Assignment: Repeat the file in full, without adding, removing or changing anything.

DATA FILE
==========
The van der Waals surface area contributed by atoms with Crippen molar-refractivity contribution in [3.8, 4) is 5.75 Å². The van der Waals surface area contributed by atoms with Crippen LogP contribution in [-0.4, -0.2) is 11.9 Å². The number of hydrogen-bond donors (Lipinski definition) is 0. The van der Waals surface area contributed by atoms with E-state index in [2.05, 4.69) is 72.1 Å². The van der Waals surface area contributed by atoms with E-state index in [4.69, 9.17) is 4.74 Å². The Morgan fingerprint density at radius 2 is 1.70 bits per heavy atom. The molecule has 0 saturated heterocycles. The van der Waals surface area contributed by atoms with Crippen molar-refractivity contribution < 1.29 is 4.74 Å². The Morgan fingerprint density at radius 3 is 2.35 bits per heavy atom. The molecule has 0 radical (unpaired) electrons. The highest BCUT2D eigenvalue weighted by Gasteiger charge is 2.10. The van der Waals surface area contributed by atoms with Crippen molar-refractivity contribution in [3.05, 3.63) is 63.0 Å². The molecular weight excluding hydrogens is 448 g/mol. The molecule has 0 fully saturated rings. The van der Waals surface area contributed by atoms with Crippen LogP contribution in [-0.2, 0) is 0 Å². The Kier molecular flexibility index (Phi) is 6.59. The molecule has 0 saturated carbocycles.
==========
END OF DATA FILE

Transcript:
The van der Waals surface area contributed by atoms with Crippen molar-refractivity contribution in [3.8, 4) is 5.75 Å². The van der Waals surface area contributed by atoms with Crippen LogP contribution in [-0.4, -0.2) is 11.9 Å². The number of hydrogen-bond donors (Lipinski definition) is 0. The van der Waals surface area contributed by atoms with E-state index in [2.05, 4.69) is 72.1 Å². The van der Waals surface area contributed by atoms with E-state index in [4.69, 9.17) is 4.74 Å². The Morgan fingerprint density at radius 2 is 1.70 bits per heavy atom. The molecule has 0 saturated heterocycles. The van der Waals surface area contributed by atoms with Crippen molar-refractivity contribution < 1.29 is 4.74 Å². The Morgan fingerprint density at radius 3 is 2.35 bits per heavy atom. The molecule has 0 radical (unpaired) electrons. The highest BCUT2D eigenvalue weighted by Gasteiger charge is 2.10. The van der Waals surface area contributed by atoms with Crippen molar-refractivity contribution in [3.05, 3.63) is 63.0 Å². The molecular weight excluding hydrogens is 448 g/mol. The molecule has 0 fully saturated rings. The van der Waals surface area contributed by atoms with Crippen LogP contribution in [-0.2, 0) is 0 Å². The Kier molecular flexibility index (Phi) is 6.59. The molecule has 0 saturated carbocycles.